Why are UK women working for free for the rest of the year?

10 November 2017, 08:11

I feel as if the world is speeding past us yet somehow on the issue of pay, we are frozen in time.

Equal Pay Day - the day in the year from which women are effectively working for free - hasn't shifted at all.

It's a stalled picture which means we are seeing no progress.

In fact, if you look back over the past five years, the rate of change we have seen is so bad we won't close the gender pay gap until 2117 - 100 years from now.

So what is going on? There are a few things in the numbers which are particularly worrying this year.

We are used to seeing a wider pay gap for older women. We know it widens throughout women's working lives, particularly driven by the unequal impact of caring roles, and becomes a whopping pensions gap of 40% in retirement.

Not good. But this year we are also seeing, for the first time, a widening of the pay gap for younger women, those just entering the jobs market.

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It is not clear from the data why this is happening but it suggests a gap in starting salaries which inevitably puts women on the wrong track for their working lives.

I suspect at least part of the explanation also lies in workplace culture.

We've seen an unprecedented focus on workplace harassment in recent weeks.

We also know that harassment and discrimination is a feature of the gender pay gap, because it undermines the effectiveness of organisations and teams, prevents women from fulfilling their potential at work, or drives them out of their workplace.

TUC research shows that just over half of all women have experienced harassment, but for younger women the figure is 63%.

The uncomfortable reality for us all is that a culture that tolerates or even fosters sexual harassment probably won't be paying women fairly either.

Another worrying feature of this year's data is the number of women who are earning below the minimum wage.

There are 100,000 more women than men who are on the lowest incomes.

We know that women often end up in low-paid part-time work, but they are more likely than men to stay there for longer, trapped in poverty wages by a lack of quality part-time jobs that they can combine with caring for children or other relatives.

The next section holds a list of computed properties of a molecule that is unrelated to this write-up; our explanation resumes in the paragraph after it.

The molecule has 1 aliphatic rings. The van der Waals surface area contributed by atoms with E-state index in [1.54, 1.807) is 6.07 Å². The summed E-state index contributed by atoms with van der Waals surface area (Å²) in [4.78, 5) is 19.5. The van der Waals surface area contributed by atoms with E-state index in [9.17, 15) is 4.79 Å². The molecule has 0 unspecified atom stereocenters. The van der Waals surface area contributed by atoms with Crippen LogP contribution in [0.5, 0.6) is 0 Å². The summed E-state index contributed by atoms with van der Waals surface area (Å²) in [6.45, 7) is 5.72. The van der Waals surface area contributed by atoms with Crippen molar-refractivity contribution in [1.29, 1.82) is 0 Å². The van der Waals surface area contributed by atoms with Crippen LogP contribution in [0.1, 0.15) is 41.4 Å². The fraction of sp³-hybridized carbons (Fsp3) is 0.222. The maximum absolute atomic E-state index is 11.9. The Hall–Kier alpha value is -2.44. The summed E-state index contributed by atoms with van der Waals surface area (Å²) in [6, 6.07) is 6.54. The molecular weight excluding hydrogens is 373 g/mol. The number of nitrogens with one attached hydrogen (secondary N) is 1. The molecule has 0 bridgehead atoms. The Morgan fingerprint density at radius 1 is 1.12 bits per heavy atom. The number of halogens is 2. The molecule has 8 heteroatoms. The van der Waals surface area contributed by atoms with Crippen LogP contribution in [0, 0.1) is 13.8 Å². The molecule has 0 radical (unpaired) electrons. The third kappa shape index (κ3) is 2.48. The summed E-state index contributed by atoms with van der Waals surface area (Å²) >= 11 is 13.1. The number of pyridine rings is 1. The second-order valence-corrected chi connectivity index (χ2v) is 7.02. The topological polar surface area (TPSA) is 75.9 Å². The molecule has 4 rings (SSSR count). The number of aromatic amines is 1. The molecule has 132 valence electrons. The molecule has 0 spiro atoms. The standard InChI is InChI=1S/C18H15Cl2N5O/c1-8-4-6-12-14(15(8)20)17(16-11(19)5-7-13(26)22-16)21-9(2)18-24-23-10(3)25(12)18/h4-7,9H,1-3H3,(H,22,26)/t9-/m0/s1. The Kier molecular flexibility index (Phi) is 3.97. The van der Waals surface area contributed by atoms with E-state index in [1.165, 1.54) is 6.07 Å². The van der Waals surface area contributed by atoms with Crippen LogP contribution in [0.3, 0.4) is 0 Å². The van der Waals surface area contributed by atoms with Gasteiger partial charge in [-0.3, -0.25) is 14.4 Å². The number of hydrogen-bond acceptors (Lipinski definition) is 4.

We see fairly sizeable regional variations as well. London still has the biggest gap at 20.7% but it has at least reduced by 3 percentage points.

In the North East it's growing, up from 8.7% to 10.2%.

And we know that black, Asian and minority ethnic women are likely to see larger pay gaps, suggesting that they are experiencing multiple discrimination and disadvantage.

So what do we do about it?

What we can all do is start talking about pay.

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It is still taboo to talk to your colleagues about what they earn. But in this culture of secrecy pay inequality can thrive.

We also need to ask our employers what they are doing to measure and report their gender pay gaps, and what action plan they are putting in place.

Large employers will be required to do this by April next year. We need enforcement action against any who don't comply.

The Government need to do much more to foster a flexible working culture in our workplaces - the default model needs to be all jobs are flexible working jobs unless there is a good business reason for them not to be.

Leave for fathers needs to be longer and paid at a higher rate - with a presumption of equal responsibility of caring for children.

We need to pay the minimum wage at real living wage rates to help the lowest paid, and we need to do much more to tackle the segregation in our schools, colleges and workplaces.

Sometimes it feels as if we have a mountain to climb to close the pay gap. But with concerted action we can do it.

Join the campaign today. Make your #paygappledge and tell us what you will do.

Sam Smethers is the chief executive of The Fawcett Society. Today they are encouraging people across the UK to pledge to do their bit to tackle unequal pay - whether that's workers starting a conversation with colleagues or companies and Government making tangible changes.